Garbage Piles Up Near Homeless Encampments, Making City of Angels a City of Trash

Uncollected trash, especially near homeless encampments remains a big problem, prompting worries about another disease epidemic.

NBCUniversal, Inc.

In the shadow of Los Angeles’ world-famous Hollywood sign sits the newest LA landmark: piles of uncollected, rat-infested garbage, much of it piling up near homeless encampments.

Even though Mayor Eric Garcetti pledged an additional $6 million per year last June to improve trash pick-up around encampments in Hollywood and across the entire city, the problem in some areas appears worse than ever, according to data obtained by the NBC4 I-Team.

Piles of uncollected trash are now a familiar sight on Los Angeles’ freeways, streets, and hillsides. On Gower Avenue near the 101 Freeway where tourists and residents walk by daily, the NBC4 I-Team  documented uncollected trash piling up for weeks outside tents where some 40 homeless people live.

A drone shows the Hollywood sign in the distance as it pans down to homeless encampments in LA in 2020.

”It’s hard for me, but it’s worse for [the homeless], because they’re living in trash,” said Trevor Guyton, who walks by the trash-filled street every day on the way to his nearby apartment.

Some of the homeless people who live at encampments like the one under the 101 Freeway at Gower sweep the area around their tents daily, in an effort to keep their living space clean. But they said the city doesn’t pick up the trash generated by some 40 homeless people nearly enough. The last cleaning of the Gower encampment by LA Sanitation workers was a month ago, and then next cleaning isn’t scheduled for another week from Wednesday. In the meantime, trash continues to pile up.

“It just sits here for weeks until the city picks it up,” said Jennifer, who told the I-Team she’s lived under the 101 Freeway since she arrived in LA from Liberty, Texas, three years ago.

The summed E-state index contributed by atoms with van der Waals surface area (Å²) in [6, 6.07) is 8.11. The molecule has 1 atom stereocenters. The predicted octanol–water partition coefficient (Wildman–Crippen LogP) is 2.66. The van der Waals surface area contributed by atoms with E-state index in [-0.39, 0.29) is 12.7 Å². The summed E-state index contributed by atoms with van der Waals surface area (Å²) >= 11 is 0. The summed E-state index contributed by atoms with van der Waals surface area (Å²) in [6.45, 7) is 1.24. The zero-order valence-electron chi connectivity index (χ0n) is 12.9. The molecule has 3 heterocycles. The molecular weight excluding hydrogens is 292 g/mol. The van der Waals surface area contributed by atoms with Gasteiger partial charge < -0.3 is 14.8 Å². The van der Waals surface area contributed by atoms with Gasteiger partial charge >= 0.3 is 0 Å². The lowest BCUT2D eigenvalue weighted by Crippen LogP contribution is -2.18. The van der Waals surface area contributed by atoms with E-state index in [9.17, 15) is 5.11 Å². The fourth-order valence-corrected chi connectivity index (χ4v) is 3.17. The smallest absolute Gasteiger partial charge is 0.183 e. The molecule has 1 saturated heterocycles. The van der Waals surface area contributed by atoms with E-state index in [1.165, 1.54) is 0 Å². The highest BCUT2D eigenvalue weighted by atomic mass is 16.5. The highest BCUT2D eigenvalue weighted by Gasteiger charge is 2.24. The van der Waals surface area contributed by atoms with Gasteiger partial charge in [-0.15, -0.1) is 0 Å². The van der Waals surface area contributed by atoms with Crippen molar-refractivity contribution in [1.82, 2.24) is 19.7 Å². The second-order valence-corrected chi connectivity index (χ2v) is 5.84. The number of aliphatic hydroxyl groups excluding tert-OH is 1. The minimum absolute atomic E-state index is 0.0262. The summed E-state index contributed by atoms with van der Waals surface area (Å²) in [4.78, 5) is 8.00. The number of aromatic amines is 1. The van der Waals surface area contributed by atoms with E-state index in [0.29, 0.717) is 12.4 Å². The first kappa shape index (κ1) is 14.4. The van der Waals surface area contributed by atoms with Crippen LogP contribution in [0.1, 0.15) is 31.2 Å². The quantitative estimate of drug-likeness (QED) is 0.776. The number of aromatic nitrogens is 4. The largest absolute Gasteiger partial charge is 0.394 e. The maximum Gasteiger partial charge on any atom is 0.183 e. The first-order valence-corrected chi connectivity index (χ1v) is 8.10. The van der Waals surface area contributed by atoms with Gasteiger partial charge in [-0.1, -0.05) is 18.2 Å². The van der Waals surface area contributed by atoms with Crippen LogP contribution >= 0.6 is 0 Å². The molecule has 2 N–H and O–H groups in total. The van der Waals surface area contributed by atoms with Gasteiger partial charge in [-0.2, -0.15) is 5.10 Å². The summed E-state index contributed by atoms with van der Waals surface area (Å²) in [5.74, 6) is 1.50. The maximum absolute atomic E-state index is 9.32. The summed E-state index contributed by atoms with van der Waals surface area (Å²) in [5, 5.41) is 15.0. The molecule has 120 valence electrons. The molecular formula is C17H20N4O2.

Jennifer said the uncollected trash is a breeding ground for rats.

“All the rats here, they’re in the tents... eating on you, while you’re asleep," she said.

Starting in October 2018, the NBC4 I-Team began documenting the problem of trash piling up uncollected for months on some streets. So in June 2019, Mayor Garcetti promised millions more in tax dollars to hire 47 more sanitation workers to focus on improving garbage collection around homeless encampments.

Business owners and residents in some areas said that extra money has hardly made a difference.

“Putting a few extra boots on the ground makes for a great press event, it doesn’t solve the problem,” said Estela Lopez, who represents business owners around Skid Row. “This city is filthy! Los Angeles is filthy!”

Businesses she represents spend more than a million dollars a year to pick up trash in their area, because city sanitation workers can’t keep up with it. In LA’s Fashion District, private businesses are spending nearly three million dollars a year on workers and the equipment needed to pick up uncollected trash the city leaves behind. 

In the Fashion District, those privately-paid workers are now picking up 14 tons of trash a day, compared to 7 tons a day in 2017.

And in Hollywood, the president of the Business Improvement District, Kristopher Larson, said over the past few years, they have seen an increase in the amount of trash requiring removal from our BID district.

The ongoing problem of uncollected trash, and the rats it attracts, is of huge concern to public health experts. 

“Anyone living in a rat-infested environment is at risk for things like hepatitis A, dysentery. E Coli, typhus,” said Dr. Jeffrey Klausner, an infectious disease specialist at UCLA’s School of Public Health.

The infectious disease typhus, which is linked to trash and rats, reached epidemic numbers in LA County in 2018, at 109 cases. 

Through a public records request, the I-Team found the number of typhus cases in LA County in 2019 remained unusually high, with 93 cases. That’s an 85% jump in cases compared to the average 50 yearly cases, during the previous eight years.

Some public health experts worry there could be another typhus epidemic if Los Angeles doesn’t pick up more of the uncollected trash across the city.

“In the worst parts of the developing world, these conditions [in LA] are very similar,” Klausner said.

NBC4 asked Mayor Garcetti’s office if it plans to increase spending again to pick up the tons of uncollected trash that can still be found, especially around encampments. Garcetti spokesman Alex Comisar didn’t specifically answer the question. Comisar said any spending  amounts would be part of the mayor’s budget, which will be made public in April.

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